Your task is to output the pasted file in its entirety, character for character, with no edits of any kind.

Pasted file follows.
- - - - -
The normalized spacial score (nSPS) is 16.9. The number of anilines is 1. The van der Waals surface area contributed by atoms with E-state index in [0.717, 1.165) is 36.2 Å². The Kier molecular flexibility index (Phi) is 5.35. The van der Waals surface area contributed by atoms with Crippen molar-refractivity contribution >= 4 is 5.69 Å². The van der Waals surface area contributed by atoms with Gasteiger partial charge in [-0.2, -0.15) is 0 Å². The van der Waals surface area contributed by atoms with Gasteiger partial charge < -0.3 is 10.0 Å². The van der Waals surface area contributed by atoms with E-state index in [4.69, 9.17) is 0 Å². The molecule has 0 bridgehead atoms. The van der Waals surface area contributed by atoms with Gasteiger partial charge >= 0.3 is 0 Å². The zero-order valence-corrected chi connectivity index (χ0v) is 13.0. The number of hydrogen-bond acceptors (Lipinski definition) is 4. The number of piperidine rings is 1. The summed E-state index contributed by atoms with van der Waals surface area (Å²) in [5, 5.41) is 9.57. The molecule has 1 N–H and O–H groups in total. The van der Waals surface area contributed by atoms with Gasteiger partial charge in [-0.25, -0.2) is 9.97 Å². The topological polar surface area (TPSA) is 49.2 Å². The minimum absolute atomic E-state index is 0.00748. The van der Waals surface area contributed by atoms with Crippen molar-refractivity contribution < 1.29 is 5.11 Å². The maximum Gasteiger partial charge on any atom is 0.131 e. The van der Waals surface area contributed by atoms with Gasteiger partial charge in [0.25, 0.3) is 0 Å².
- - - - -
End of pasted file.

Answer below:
The normalized spacial score (nSPS) is 16.9. The number of anilines is 1. The van der Waals surface area contributed by atoms with E-state index in [0.717, 1.165) is 36.2 Å². The Kier molecular flexibility index (Phi) is 5.35. The van der Waals surface area contributed by atoms with Crippen molar-refractivity contribution >= 4 is 5.69 Å². The van der Waals surface area contributed by atoms with Gasteiger partial charge in [-0.2, -0.15) is 0 Å². The van der Waals surface area contributed by atoms with Gasteiger partial charge < -0.3 is 10.0 Å². The van der Waals surface area contributed by atoms with E-state index in [4.69, 9.17) is 0 Å². The molecule has 0 bridgehead atoms. The van der Waals surface area contributed by atoms with Gasteiger partial charge >= 0.3 is 0 Å². The zero-order valence-corrected chi connectivity index (χ0v) is 13.0. The number of hydrogen-bond acceptors (Lipinski definition) is 4. The number of piperidine rings is 1. The summed E-state index contributed by atoms with van der Waals surface area (Å²) in [5, 5.41) is 9.57. The molecule has 1 N–H and O–H groups in total. The van der Waals surface area contributed by atoms with Gasteiger partial charge in [-0.25, -0.2) is 9.97 Å². The topological polar surface area (TPSA) is 49.2 Å². The minimum absolute atomic E-state index is 0.00748. The van der Waals surface area contributed by atoms with Crippen molar-refractivity contribution < 1.29 is 5.11 Å². The maximum Gasteiger partial charge on any atom is 0.131 e. The van der Waals surface area contributed by atoms with Gasteiger partial charge in [0.25, 0.3) is 0 Å².